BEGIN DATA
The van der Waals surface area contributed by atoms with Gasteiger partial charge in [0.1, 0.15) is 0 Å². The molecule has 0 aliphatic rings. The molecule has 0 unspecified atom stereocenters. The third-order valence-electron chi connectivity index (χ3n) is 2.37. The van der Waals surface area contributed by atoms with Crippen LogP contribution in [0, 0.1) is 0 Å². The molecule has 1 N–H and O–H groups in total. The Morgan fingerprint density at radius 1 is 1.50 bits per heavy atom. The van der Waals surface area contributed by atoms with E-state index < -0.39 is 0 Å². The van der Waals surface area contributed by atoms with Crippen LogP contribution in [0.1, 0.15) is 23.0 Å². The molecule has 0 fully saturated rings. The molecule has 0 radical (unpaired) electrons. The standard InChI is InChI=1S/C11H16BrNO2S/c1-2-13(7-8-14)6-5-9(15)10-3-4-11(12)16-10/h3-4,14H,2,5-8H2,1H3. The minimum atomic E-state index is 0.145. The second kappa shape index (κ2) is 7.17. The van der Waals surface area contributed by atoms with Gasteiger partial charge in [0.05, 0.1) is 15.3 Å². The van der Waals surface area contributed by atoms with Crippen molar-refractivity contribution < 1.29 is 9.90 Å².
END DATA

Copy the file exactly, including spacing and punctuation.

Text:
The van der Waals surface area contributed by atoms with Gasteiger partial charge in [0.1, 0.15) is 0 Å². The molecule has 0 aliphatic rings. The molecule has 0 unspecified atom stereocenters. The third-order valence-electron chi connectivity index (χ3n) is 2.37. The van der Waals surface area contributed by atoms with Crippen LogP contribution in [0, 0.1) is 0 Å². The molecule has 1 N–H and O–H groups in total. The Morgan fingerprint density at radius 1 is 1.50 bits per heavy atom. The van der Waals surface area contributed by atoms with E-state index < -0.39 is 0 Å². The van der Waals surface area contributed by atoms with Crippen LogP contribution in [0.1, 0.15) is 23.0 Å². The molecule has 0 fully saturated rings. The molecule has 0 radical (unpaired) electrons. The standard InChI is InChI=1S/C11H16BrNO2S/c1-2-13(7-8-14)6-5-9(15)10-3-4-11(12)16-10/h3-4,14H,2,5-8H2,1H3. The minimum atomic E-state index is 0.145. The second kappa shape index (κ2) is 7.17. The van der Waals surface area contributed by atoms with Gasteiger partial charge in [0.05, 0.1) is 15.3 Å². The van der Waals surface area contributed by atoms with Crippen molar-refractivity contribution < 1.29 is 9.90 Å².